The Embedding layer then takes these vocabulary indices and scans through the vector for each word index, where they are learning as the model trains. 

model = Sequential([
 vectorize_layer,
 Embedding(vocab_size, embedding_dim, name="embedding"),
 GlobalAveragePooling1D(),
 Dense(16, activation='relu'),
 Dense(1)
])


In this example, we are going to use TensorBoard, which is a tool for providing visualisations showing machine learning workflow, for example loss and accuracy. 

 

Compile the Model

 
We are going to compile the model using the Adam optimizer and BinaryCrossentropy loss.

model.compile(optimizer='adam',
             loss=tf.keras.losses.BinaryCrossentropy(from_logits=True),
             metrics=['accuracy'])


Transfer Learning for Image Recognition and Natural Language Processing
 

I mentioned the TensorBoard, which visualises the models metrics and you can see this below.

Transfer Learning for Image Recognition and Natural Language Processing
 

You have seen how to train and test an NLP model using a pre-trained word embedding model. If you would like to have a further look at the Colab notebook, you can do so here.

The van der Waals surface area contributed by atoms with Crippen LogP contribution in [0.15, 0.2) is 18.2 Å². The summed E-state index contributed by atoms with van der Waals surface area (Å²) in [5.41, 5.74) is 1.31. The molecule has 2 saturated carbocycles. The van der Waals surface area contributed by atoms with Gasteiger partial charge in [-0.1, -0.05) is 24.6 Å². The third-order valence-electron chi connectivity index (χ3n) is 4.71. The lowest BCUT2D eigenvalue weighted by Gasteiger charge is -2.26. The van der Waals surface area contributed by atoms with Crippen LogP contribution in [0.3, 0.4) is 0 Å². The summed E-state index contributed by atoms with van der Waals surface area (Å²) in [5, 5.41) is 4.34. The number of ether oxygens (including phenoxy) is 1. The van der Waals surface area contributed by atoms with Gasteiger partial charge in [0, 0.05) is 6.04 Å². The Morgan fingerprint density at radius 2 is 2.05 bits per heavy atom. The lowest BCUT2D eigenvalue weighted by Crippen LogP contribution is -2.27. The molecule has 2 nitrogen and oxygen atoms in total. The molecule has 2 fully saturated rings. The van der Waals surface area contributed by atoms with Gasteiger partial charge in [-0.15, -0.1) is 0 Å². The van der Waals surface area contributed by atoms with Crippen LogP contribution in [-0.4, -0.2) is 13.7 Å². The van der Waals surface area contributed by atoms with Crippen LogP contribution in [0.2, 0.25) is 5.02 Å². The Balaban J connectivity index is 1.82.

What are the best practices with transfer learning?

 

  1. Pre-trained models - Take advantage of these pre-trained open-source models which can help you solve your target task as they cover different fields. It can save you a lot of time building a model from scratch.
  2. Source model - finding a model that is compatible with both your source task and target task is important. If your source model is too far off from your target and little knowledge can get transferred, it will be more time-consuming as the target model will take longer to achieve. 
  3. Overfitting - Target tasks with a small data sample, where the source task and target task are too similar, this can lead to overfitting. Freezing layers and tuning the learning rate in the course model can help you reduce overfitting in your model. 

I hope this article has given you a better understanding of how to implement transfer learning through types of Machine Learning. Try it out for yourself!

 
 
Nisha Arya is a Data Scientist and freelance Technical writer. She is particularly interested in providing Data Science career advice or tutorials and theory based knowledge around Data Science. She also wishes to explore the different ways Artificial Intelligence is/can benefit the longevity of human life. A keen learner, seeking to broaden her tech knowledge and writing skills, whilst helping guide others.